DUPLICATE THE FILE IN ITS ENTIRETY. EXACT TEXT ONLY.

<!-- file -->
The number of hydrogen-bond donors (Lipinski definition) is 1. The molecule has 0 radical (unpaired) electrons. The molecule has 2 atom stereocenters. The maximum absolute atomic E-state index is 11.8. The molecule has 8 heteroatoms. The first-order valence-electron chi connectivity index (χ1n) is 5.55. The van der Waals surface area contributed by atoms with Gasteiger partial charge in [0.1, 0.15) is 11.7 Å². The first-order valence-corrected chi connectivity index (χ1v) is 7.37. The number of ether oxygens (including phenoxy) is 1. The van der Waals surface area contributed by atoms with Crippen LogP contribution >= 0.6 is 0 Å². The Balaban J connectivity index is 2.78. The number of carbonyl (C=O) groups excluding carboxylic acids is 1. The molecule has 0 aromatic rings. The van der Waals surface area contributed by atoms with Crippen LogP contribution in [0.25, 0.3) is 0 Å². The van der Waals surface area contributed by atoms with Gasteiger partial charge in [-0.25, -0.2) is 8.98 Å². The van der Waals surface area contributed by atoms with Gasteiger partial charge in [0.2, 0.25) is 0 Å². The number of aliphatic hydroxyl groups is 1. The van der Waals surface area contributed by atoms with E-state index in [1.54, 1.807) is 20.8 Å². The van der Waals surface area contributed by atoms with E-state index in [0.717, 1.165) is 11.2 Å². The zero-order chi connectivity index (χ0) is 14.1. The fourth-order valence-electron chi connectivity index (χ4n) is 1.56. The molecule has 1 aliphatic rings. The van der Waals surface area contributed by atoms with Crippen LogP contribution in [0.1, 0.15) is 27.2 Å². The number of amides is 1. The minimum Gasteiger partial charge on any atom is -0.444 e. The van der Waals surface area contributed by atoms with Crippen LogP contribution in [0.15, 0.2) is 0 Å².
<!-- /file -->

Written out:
The number of hydrogen-bond donors (Lipinski definition) is 1. The molecule has 0 radical (unpaired) electrons. The molecule has 2 atom stereocenters. The maximum absolute atomic E-state index is 11.8. The molecule has 8 heteroatoms. The first-order valence-electron chi connectivity index (χ1n) is 5.55. The van der Waals surface area contributed by atoms with Gasteiger partial charge in [0.1, 0.15) is 11.7 Å². The first-order valence-corrected chi connectivity index (χ1v) is 7.37. The number of ether oxygens (including phenoxy) is 1. The van der Waals surface area contributed by atoms with Crippen LogP contribution >= 0.6 is 0 Å². The Balaban J connectivity index is 2.78. The number of carbonyl (C=O) groups excluding carboxylic acids is 1. The molecule has 0 aromatic rings. The van der Waals surface area contributed by atoms with Crippen LogP contribution in [0.25, 0.3) is 0 Å². The van der Waals surface area contributed by atoms with Gasteiger partial charge in [-0.25, -0.2) is 8.98 Å². The van der Waals surface area contributed by atoms with Gasteiger partial charge in [0.2, 0.25) is 0 Å². The number of aliphatic hydroxyl groups is 1. The van der Waals surface area contributed by atoms with E-state index in [1.54, 1.807) is 20.8 Å². The van der Waals surface area contributed by atoms with E-state index in [0.717, 1.165) is 11.2 Å². The zero-order chi connectivity index (χ0) is 14.1. The fourth-order valence-electron chi connectivity index (χ4n) is 1.56. The molecule has 1 aliphatic rings. The van der Waals surface area contributed by atoms with Crippen LogP contribution in [0.1, 0.15) is 27.2 Å². The number of amides is 1. The minimum Gasteiger partial charge on any atom is -0.444 e. The van der Waals surface area contributed by atoms with Crippen LogP contribution in [0.15, 0.2) is 0 Å².